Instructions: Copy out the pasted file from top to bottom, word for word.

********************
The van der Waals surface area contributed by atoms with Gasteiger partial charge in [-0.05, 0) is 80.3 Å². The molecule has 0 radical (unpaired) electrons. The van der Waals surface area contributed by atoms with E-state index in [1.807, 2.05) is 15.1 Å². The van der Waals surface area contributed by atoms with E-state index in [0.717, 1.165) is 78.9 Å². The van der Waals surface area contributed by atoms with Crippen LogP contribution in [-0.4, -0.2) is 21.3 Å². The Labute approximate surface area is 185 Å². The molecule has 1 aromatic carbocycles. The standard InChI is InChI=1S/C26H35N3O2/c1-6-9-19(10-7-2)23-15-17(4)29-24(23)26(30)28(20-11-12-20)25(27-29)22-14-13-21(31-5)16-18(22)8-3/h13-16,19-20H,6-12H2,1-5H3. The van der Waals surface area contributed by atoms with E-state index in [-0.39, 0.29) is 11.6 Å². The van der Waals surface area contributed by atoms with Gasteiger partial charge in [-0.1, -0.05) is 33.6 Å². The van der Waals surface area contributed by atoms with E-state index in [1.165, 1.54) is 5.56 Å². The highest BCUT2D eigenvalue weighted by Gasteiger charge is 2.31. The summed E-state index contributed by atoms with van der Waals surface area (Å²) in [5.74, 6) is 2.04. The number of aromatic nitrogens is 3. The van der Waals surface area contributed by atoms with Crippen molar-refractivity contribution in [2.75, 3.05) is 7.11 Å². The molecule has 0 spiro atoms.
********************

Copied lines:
The van der Waals surface area contributed by atoms with Gasteiger partial charge in [-0.05, 0) is 80.3 Å². The molecule has 0 radical (unpaired) electrons. The van der Waals surface area contributed by atoms with E-state index in [1.807, 2.05) is 15.1 Å². The van der Waals surface area contributed by atoms with E-state index in [0.717, 1.165) is 78.9 Å². The van der Waals surface area contributed by atoms with Crippen LogP contribution in [-0.4, -0.2) is 21.3 Å². The Labute approximate surface area is 185 Å². The molecule has 1 aromatic carbocycles. The standard InChI is InChI=1S/C26H35N3O2/c1-6-9-19(10-7-2)23-15-17(4)29-24(23)26(30)28(20-11-12-20)25(27-29)22-14-13-21(31-5)16-18(22)8-3/h13-16,19-20H,6-12H2,1-5H3. The van der Waals surface area contributed by atoms with E-state index in [-0.39, 0.29) is 11.6 Å². The van der Waals surface area contributed by atoms with Gasteiger partial charge in [-0.1, -0.05) is 33.6 Å². The van der Waals surface area contributed by atoms with E-state index in [1.165, 1.54) is 5.56 Å². The highest BCUT2D eigenvalue weighted by Gasteiger charge is 2.31. The summed E-state index contributed by atoms with van der Waals surface area (Å²) in [5.74, 6) is 2.04. The number of aromatic nitrogens is 3. The van der Waals surface area contributed by atoms with Crippen molar-refractivity contribution in [2.75, 3.05) is 7.11 Å². The molecule has 0 spiro atoms.